Call it fate or a crazy coincidence, but the Curse of Bobby Layne certainly took an interesting twist after the Hall of Famer's hex supposedly ended.
First, a quick history lesson: This all started in 1958, when the defending NFL champion Detroit Lions traded the hard-living Layne the day after a 13-13 tie in the second week of the season, opting to move forward with clean-cut Tobin Rote at quarterback. Legend has it that Layne angrily declared on his way out of town that the Lions, who celebrated three titles in the previous six seasons, wouldn't win for the next 50 years.
Maybe it's a myth, but a curse is as good an explanation as any for the five decades of misery that followed for the franchise. The Lions won a grand total of one playoff game over the life of Layne's so-called curse, bottoming out with the lone 0-16 campaign in league history during the 50th season after the legend's unceremonious departure from Detroit.
With the first overall pick in the 2009 NFL draft, the winless Lions selected quarterback Matthew Stafford.
Oh, and Stafford just happened to share a high school alma mater with Layne (and Lions legend Doak Walker), having starred at perennial Texas powerhouse Highland Park. Some old-timers in the wealthy community, located minutes from downtown Dallas, say Stafford actually grew up on the same street as Layne.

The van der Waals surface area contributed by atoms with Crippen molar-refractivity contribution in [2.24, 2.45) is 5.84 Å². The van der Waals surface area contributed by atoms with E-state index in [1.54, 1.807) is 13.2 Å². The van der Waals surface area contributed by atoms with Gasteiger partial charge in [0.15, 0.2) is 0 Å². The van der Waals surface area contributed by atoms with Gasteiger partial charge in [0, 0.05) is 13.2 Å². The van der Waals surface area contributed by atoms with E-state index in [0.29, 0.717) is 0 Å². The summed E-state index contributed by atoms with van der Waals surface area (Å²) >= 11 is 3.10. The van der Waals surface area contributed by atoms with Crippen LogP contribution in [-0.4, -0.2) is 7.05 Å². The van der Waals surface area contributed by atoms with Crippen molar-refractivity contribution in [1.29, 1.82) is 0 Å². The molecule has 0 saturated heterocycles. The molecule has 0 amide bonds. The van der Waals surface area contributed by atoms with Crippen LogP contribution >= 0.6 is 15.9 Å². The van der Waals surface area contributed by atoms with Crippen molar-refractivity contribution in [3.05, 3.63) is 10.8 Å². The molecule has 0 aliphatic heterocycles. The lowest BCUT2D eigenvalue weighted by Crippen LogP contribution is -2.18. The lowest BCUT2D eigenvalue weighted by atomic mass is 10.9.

Does that sound like destiny for Detroit or what?
Not that Stafford particularly cares about the curse at this point. He's kind of preoccupied with preparing to come home to face his former favorite team at Cowboys Stadium and trying to keep the Lions undefeated this late in a season for the first time since 1980.
"It's part of football folklore or whatever, but it's a new time," Stafford said. "It's a new age, so it doesn't come up much."
Stafford's NFL career certainly didn't get off to much of a storybook start. His first two seasons featured flashes of his phenomenal talent -- the rare arm strength, accuracy and ability to read defenses -- but were ruined by injuries.
Stafford started only 11 of 32 possible games the past two seasons -- and finished only eight -- due to injuries to his right knee and both shoulders. Not coincidentally, the Lions' losing ways continued, extending their streak to 10 years without a winning season.
With a healthy Stafford, one of several premier young players on a rebuilt roster, the 3-0 Lions are suddenly causing opponents to curse.